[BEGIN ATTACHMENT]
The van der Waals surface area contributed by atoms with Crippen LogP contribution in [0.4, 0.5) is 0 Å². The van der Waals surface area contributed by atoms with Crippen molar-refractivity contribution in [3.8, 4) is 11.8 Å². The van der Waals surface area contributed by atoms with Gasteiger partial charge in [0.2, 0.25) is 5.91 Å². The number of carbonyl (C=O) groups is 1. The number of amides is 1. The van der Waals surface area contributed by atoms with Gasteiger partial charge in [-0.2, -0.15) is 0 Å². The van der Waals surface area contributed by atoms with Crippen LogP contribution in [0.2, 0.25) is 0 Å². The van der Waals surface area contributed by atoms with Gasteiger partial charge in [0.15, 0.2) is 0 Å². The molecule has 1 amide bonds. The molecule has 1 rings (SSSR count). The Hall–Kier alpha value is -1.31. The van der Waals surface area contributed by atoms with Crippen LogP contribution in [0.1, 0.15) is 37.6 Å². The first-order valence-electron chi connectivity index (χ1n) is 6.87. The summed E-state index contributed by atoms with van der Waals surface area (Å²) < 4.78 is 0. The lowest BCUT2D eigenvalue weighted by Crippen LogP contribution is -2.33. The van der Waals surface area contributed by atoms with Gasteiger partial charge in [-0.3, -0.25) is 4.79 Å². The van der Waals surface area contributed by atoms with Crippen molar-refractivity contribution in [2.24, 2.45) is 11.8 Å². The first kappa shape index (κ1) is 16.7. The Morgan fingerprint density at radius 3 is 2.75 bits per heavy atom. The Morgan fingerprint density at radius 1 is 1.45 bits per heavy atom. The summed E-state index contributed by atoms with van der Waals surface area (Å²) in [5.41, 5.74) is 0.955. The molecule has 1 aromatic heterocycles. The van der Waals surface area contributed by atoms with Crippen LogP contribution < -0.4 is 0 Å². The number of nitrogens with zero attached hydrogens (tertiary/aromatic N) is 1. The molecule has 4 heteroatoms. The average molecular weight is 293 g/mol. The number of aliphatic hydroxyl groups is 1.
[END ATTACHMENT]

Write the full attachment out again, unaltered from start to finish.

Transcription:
The van der Waals surface area contributed by atoms with Crippen LogP contribution in [0.4, 0.5) is 0 Å². The van der Waals surface area contributed by atoms with Crippen molar-refractivity contribution in [3.8, 4) is 11.8 Å². The van der Waals surface area contributed by atoms with Gasteiger partial charge in [0.2, 0.25) is 5.91 Å². The number of carbonyl (C=O) groups is 1. The number of amides is 1. The van der Waals surface area contributed by atoms with Gasteiger partial charge in [-0.2, -0.15) is 0 Å². The van der Waals surface area contributed by atoms with Crippen LogP contribution in [0.2, 0.25) is 0 Å². The van der Waals surface area contributed by atoms with Gasteiger partial charge in [0.15, 0.2) is 0 Å². The molecule has 1 amide bonds. The molecule has 1 rings (SSSR count). The Hall–Kier alpha value is -1.31. The van der Waals surface area contributed by atoms with Crippen LogP contribution in [0.1, 0.15) is 37.6 Å². The first-order valence-electron chi connectivity index (χ1n) is 6.87. The summed E-state index contributed by atoms with van der Waals surface area (Å²) < 4.78 is 0. The lowest BCUT2D eigenvalue weighted by Crippen LogP contribution is -2.33. The van der Waals surface area contributed by atoms with Gasteiger partial charge in [-0.3, -0.25) is 4.79 Å². The van der Waals surface area contributed by atoms with Crippen molar-refractivity contribution in [2.24, 2.45) is 11.8 Å². The first kappa shape index (κ1) is 16.7. The Morgan fingerprint density at radius 3 is 2.75 bits per heavy atom. The Morgan fingerprint density at radius 1 is 1.45 bits per heavy atom. The summed E-state index contributed by atoms with van der Waals surface area (Å²) in [5.41, 5.74) is 0.955. The molecule has 1 aromatic heterocycles. The van der Waals surface area contributed by atoms with Crippen LogP contribution < -0.4 is 0 Å². The number of nitrogens with zero attached hydrogens (tertiary/aromatic N) is 1. The molecule has 4 heteroatoms. The average molecular weight is 293 g/mol. The number of aliphatic hydroxyl groups is 1.